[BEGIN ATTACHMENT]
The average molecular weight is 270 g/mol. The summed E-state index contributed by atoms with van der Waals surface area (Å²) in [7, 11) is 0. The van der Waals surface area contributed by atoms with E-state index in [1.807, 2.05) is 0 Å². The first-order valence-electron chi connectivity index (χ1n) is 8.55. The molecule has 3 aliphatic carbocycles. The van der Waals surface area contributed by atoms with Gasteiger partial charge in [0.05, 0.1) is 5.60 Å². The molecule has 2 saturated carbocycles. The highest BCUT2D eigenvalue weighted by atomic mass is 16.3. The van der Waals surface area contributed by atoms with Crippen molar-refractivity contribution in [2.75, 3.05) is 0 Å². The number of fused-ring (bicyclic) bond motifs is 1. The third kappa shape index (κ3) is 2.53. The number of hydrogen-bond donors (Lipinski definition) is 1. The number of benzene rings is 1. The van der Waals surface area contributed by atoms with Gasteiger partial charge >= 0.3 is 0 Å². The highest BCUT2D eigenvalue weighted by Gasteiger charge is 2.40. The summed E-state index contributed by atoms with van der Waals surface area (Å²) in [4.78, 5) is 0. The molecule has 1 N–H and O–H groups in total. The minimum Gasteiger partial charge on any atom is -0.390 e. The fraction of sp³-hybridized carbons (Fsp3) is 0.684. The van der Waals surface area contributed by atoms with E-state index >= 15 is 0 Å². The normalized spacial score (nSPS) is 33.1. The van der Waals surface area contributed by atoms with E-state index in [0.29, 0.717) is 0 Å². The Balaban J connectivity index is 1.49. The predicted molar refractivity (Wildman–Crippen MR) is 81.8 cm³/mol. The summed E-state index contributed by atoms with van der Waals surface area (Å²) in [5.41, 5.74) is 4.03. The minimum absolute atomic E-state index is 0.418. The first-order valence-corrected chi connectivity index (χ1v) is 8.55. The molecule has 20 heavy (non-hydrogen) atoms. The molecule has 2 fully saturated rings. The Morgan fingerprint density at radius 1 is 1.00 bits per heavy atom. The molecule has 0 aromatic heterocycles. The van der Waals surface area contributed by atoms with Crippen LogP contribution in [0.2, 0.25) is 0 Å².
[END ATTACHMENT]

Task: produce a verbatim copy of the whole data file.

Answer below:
The average molecular weight is 270 g/mol. The summed E-state index contributed by atoms with van der Waals surface area (Å²) in [7, 11) is 0. The van der Waals surface area contributed by atoms with E-state index in [1.807, 2.05) is 0 Å². The first-order valence-electron chi connectivity index (χ1n) is 8.55. The molecule has 3 aliphatic carbocycles. The van der Waals surface area contributed by atoms with Gasteiger partial charge in [0.05, 0.1) is 5.60 Å². The molecule has 2 saturated carbocycles. The highest BCUT2D eigenvalue weighted by atomic mass is 16.3. The van der Waals surface area contributed by atoms with Crippen molar-refractivity contribution in [2.75, 3.05) is 0 Å². The number of fused-ring (bicyclic) bond motifs is 1. The third kappa shape index (κ3) is 2.53. The number of hydrogen-bond donors (Lipinski definition) is 1. The number of benzene rings is 1. The van der Waals surface area contributed by atoms with Gasteiger partial charge >= 0.3 is 0 Å². The highest BCUT2D eigenvalue weighted by Gasteiger charge is 2.40. The summed E-state index contributed by atoms with van der Waals surface area (Å²) in [4.78, 5) is 0. The molecule has 1 N–H and O–H groups in total. The minimum Gasteiger partial charge on any atom is -0.390 e. The fraction of sp³-hybridized carbons (Fsp3) is 0.684. The van der Waals surface area contributed by atoms with E-state index >= 15 is 0 Å². The normalized spacial score (nSPS) is 33.1. The van der Waals surface area contributed by atoms with E-state index in [0.29, 0.717) is 0 Å². The Balaban J connectivity index is 1.49. The predicted molar refractivity (Wildman–Crippen MR) is 81.8 cm³/mol. The summed E-state index contributed by atoms with van der Waals surface area (Å²) in [5.41, 5.74) is 4.03. The minimum absolute atomic E-state index is 0.418. The first-order valence-corrected chi connectivity index (χ1v) is 8.55. The molecule has 20 heavy (non-hydrogen) atoms. The molecule has 2 fully saturated rings. The Morgan fingerprint density at radius 1 is 1.00 bits per heavy atom. The molecule has 0 aromatic heterocycles. The van der Waals surface area contributed by atoms with Crippen LogP contribution in [0.2, 0.25) is 0 Å².